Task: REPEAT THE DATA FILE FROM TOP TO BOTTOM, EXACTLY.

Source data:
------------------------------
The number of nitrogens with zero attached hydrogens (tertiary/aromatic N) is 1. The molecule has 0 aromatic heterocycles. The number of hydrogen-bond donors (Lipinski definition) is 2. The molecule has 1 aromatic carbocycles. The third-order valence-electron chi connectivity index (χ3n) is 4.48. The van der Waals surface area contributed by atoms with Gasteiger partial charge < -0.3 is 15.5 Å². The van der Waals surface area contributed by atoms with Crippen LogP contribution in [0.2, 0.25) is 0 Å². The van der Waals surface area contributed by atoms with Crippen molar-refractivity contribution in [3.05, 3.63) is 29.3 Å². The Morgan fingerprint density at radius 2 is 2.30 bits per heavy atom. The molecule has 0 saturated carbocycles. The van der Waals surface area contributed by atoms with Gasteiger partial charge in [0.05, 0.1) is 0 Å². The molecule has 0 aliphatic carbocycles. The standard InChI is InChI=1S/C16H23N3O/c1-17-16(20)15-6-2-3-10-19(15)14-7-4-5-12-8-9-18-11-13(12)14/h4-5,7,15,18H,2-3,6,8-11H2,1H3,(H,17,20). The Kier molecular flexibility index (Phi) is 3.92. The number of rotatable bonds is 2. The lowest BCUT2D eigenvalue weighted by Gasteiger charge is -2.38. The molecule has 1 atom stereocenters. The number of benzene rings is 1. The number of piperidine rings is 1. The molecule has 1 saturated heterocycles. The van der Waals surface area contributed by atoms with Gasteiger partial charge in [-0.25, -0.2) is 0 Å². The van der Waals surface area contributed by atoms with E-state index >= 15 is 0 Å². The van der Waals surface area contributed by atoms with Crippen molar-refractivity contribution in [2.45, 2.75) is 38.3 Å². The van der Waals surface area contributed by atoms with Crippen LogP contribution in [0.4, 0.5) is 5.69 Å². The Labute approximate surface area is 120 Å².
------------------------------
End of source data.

The number of nitrogens with zero attached hydrogens (tertiary/aromatic N) is 1. The molecule has 0 aromatic heterocycles. The number of hydrogen-bond donors (Lipinski definition) is 2. The molecule has 1 aromatic carbocycles. The third-order valence-electron chi connectivity index (χ3n) is 4.48. The van der Waals surface area contributed by atoms with Gasteiger partial charge < -0.3 is 15.5 Å². The van der Waals surface area contributed by atoms with Crippen LogP contribution in [0.2, 0.25) is 0 Å². The van der Waals surface area contributed by atoms with Crippen molar-refractivity contribution in [3.05, 3.63) is 29.3 Å². The Morgan fingerprint density at radius 2 is 2.30 bits per heavy atom. The molecule has 0 saturated carbocycles. The van der Waals surface area contributed by atoms with Gasteiger partial charge in [0.05, 0.1) is 0 Å². The molecule has 0 aliphatic carbocycles. The standard InChI is InChI=1S/C16H23N3O/c1-17-16(20)15-6-2-3-10-19(15)14-7-4-5-12-8-9-18-11-13(12)14/h4-5,7,15,18H,2-3,6,8-11H2,1H3,(H,17,20). The Kier molecular flexibility index (Phi) is 3.92. The number of rotatable bonds is 2. The lowest BCUT2D eigenvalue weighted by Gasteiger charge is -2.38. The molecule has 1 atom stereocenters. The number of benzene rings is 1. The number of piperidine rings is 1. The molecule has 1 saturated heterocycles. The van der Waals surface area contributed by atoms with Gasteiger partial charge in [-0.25, -0.2) is 0 Å². The van der Waals surface area contributed by atoms with E-state index >= 15 is 0 Å². The van der Waals surface area contributed by atoms with Crippen molar-refractivity contribution in [2.45, 2.75) is 38.3 Å². The van der Waals surface area contributed by atoms with Crippen LogP contribution in [0.4, 0.5) is 5.69 Å². The Labute approximate surface area is 120 Å².